Louisa Bolus

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Harriet Margaret Louisa Bolus née Kensit (31 July 1877, Burgersdorp – 5 April 1970, Cape Town) was a South African botanist and taxonomist, and the longtime curator of the Bolus Herbarium, from 1903.

Early life and education[edit]

Louisa Kensit was born at Bergersdorp in 1877, the daughter of William Kensit and Jane Stuart Kensit. Her parents were both British-born.[1] Her grandfather William Kensit was a serious amateur botanist and specimen collector in South Africa. She attended Collegiate Girls' High School in Port Elizabeth, earned a teaching credential in 1899, and was awarded a BA degree in literature and philosophy by the University of the Cape of Good Hope in 1902.[2]


She worked as an assistant to her great-uncle Harry Bolus in his herbarium while she was in college. In June 1913 she became a founding member of the council of the Botanical Society of South Africa; she was also a founding member of the Wild Life Protection Society, and a fellow of the Royal Society of South Africa, the Linnean Society, and the South African Association for the Advancement of Science.[1][2] She was appointed curator of the Bolus Herbarium in 1903, and retired from that position in 1955.[3] She hired botanical artist Louise Guthrie as a staff member at the herbarium.[4]

Her first book, Elementary Lessons in Systematic Botany, was published in 1919.[1] This was followed by two volumes of books on South African flowers.[5][6] Louisa contributed to a number of botanical journals throughout her life, and edited the Annals of the Bolus Herbarium.[7]

Louisa Bolus spent much of her life doing in-depth research on Mesembryanthema. Her Notes on Mesembryanthemum and Allied Genera was published in 1927.[8] This was followed by the publication of three books, covering the detailed Latin descriptions of approximately 1500 plants. In 1936 Louisa was awarded an honorary Doctorate of Science degree from the University of Stellenbosch.[9]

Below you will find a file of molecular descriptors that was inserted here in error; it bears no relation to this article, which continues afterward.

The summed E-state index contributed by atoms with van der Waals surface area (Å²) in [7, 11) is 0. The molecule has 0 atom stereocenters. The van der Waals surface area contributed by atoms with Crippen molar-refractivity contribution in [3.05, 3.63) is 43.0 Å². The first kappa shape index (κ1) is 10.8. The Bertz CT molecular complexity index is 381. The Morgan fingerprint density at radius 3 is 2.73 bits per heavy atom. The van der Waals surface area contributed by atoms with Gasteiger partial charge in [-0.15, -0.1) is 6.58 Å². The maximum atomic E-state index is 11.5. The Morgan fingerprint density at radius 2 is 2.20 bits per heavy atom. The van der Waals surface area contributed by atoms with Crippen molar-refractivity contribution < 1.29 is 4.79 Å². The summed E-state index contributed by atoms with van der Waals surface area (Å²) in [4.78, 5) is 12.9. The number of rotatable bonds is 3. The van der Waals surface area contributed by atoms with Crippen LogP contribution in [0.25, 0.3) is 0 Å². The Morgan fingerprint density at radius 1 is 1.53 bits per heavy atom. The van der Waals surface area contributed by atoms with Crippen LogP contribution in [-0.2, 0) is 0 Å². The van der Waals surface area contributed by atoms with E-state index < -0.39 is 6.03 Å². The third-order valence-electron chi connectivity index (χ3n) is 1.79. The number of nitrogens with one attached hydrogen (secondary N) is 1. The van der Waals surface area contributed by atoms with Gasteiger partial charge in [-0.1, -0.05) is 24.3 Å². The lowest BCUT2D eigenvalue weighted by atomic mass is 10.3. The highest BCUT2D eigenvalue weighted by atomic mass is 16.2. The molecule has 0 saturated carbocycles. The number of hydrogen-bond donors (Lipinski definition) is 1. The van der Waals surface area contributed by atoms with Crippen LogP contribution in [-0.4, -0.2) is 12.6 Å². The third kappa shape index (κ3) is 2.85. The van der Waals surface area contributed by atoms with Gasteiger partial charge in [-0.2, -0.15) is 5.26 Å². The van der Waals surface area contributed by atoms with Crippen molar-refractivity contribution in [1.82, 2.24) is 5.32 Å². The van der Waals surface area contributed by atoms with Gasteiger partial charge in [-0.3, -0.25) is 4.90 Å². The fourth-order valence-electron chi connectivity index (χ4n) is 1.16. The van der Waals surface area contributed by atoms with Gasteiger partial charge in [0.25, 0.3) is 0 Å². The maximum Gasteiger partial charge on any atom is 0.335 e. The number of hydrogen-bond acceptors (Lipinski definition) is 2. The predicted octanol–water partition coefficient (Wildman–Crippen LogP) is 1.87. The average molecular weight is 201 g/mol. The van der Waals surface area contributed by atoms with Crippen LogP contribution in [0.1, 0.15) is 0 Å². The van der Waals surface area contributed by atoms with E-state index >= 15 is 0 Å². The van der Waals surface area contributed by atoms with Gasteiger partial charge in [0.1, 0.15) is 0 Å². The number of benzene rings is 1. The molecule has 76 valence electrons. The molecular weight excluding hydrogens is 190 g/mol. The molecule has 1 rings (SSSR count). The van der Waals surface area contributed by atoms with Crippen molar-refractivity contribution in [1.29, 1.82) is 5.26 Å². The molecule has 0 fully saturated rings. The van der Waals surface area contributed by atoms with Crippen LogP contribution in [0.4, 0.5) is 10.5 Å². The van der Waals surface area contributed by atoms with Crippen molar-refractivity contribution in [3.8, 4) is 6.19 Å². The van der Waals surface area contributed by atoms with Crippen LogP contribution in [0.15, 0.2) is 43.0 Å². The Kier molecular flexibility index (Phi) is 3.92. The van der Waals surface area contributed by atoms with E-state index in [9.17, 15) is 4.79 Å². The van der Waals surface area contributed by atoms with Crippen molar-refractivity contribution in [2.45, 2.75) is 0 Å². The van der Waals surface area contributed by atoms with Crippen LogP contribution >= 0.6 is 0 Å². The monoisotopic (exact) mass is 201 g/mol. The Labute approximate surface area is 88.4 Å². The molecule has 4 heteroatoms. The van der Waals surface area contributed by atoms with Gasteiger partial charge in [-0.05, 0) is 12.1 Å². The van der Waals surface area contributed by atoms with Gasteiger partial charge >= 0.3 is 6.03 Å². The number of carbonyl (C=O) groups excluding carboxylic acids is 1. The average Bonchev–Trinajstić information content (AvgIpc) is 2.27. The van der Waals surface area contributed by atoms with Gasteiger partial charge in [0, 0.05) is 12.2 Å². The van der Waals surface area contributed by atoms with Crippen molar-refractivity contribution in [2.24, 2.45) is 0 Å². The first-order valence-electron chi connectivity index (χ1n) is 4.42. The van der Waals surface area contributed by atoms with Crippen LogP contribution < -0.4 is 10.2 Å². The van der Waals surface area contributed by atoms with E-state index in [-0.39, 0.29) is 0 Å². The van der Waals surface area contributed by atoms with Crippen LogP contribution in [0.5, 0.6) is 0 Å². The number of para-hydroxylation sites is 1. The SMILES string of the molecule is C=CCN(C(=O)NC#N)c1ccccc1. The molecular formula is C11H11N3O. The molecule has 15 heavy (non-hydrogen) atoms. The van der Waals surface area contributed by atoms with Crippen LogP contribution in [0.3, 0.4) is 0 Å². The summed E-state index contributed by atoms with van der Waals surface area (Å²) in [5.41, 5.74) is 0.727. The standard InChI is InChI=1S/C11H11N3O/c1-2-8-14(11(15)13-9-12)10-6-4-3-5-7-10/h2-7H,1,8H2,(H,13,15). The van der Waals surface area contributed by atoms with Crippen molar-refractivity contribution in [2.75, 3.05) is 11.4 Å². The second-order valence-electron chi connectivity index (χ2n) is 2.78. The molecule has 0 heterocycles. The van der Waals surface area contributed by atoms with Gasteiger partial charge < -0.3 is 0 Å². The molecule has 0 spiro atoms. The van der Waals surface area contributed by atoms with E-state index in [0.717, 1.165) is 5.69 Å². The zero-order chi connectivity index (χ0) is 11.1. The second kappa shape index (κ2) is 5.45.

A plant belonging to the large Mesembreyanthemum family, genus Kensita was established to honour Bolus's work on the subject. Louisa Bolus made contributions to Flowering Plants of South Africa, edited by E. P. Phillips in 1943, and in 1951 she was a guarantor for the publication of Wild Flowers of the Cape of Good Hope by Elsie Garrett Rice and R. H. Compton. Bolus was also considered a pioneer of the nature study classes at the Kirstenbosch National Botanical Garden.[1] In 1966, she became vice president of the African Succulent Plant Society.[2]

Personal life[edit]

In 1912 Louisa Kensit married Harry Bolus's son (and her father's cousin) Frank Bolus. She was widowed when Frank Bolus died in 1945. Louisa Bolus died at her home in Claremont, Cape Town in 1970 at the age of 93.[1]


  1. ^ a b c d e Mary R. S. Creese and Thomas M. Creese, Ladies in the Laboratory III (Scarecrow Press 2010): 17-18. ISBN 9780810872899
  2. ^ a b c Biography of Louisa Bolus at the S2A3 Biographical Database of Southern African Science
  3. ^ Chuck Staples, "Louisa Bolus Biography" CSSA Archives.
  4. ^ John Rourke, "A Passion for Proteas: The Botanical Art of Louise Guthrie" Veld & Flora (September 2001): 120-123.
  5. ^ Harriet Margaret Louisa Bolus and Dorothy Barclay, A Book of South African Flowers (Juta, 1928).
  6. ^ Harriet Margaret Louisa Bolus, A Second Book of South African Flowers (Specialty Press of South Africa 1936).
  7. ^ Harriet Margaret Louise Kensit Bolus, ed., Annals of the Bolus Herbarium (University Press 1914).
  8. ^ Harriet Margaret Louisa Bolus, Notes on Mesembrianthemum and Allied Genera (University of Cape Town 1928).
  9. ^ Mary Gunn and L. E. W. Codd, Botanical Exploration South Africa (CRC Press 1981): 97. ISBN 9780869611296
  10. ^ IPNI.  L.Bolus.